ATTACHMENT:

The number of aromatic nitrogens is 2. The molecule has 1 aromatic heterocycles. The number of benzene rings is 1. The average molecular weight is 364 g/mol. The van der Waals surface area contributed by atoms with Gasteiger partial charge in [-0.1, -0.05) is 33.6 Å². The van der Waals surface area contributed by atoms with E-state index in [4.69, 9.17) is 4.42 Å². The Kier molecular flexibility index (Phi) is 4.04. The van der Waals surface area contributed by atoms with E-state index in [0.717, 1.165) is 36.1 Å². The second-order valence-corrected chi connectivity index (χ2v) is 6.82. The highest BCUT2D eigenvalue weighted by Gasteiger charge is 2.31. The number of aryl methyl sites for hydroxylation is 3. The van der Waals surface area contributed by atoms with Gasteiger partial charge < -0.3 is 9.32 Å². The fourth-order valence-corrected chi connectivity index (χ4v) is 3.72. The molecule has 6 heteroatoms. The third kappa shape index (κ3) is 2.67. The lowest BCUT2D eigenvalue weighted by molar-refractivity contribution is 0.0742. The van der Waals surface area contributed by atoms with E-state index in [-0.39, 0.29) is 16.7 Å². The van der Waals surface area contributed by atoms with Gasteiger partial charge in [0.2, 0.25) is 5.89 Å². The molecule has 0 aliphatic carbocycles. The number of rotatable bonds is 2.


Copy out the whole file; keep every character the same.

The number of aromatic nitrogens is 2. The molecule has 1 aromatic heterocycles. The number of benzene rings is 1. The average molecular weight is 364 g/mol. The van der Waals surface area contributed by atoms with Gasteiger partial charge in [-0.1, -0.05) is 33.6 Å². The van der Waals surface area contributed by atoms with E-state index in [4.69, 9.17) is 4.42 Å². The Kier molecular flexibility index (Phi) is 4.04. The van der Waals surface area contributed by atoms with E-state index in [0.717, 1.165) is 36.1 Å². The second-order valence-corrected chi connectivity index (χ2v) is 6.82. The highest BCUT2D eigenvalue weighted by Gasteiger charge is 2.31. The number of aryl methyl sites for hydroxylation is 3. The van der Waals surface area contributed by atoms with Gasteiger partial charge < -0.3 is 9.32 Å². The fourth-order valence-corrected chi connectivity index (χ4v) is 3.72. The molecule has 6 heteroatoms. The third kappa shape index (κ3) is 2.67. The lowest BCUT2D eigenvalue weighted by molar-refractivity contribution is 0.0742. The van der Waals surface area contributed by atoms with E-state index in [-0.39, 0.29) is 16.7 Å². The van der Waals surface area contributed by atoms with Gasteiger partial charge in [0.2, 0.25) is 5.89 Å². The molecule has 0 aliphatic carbocycles. The number of rotatable bonds is 2.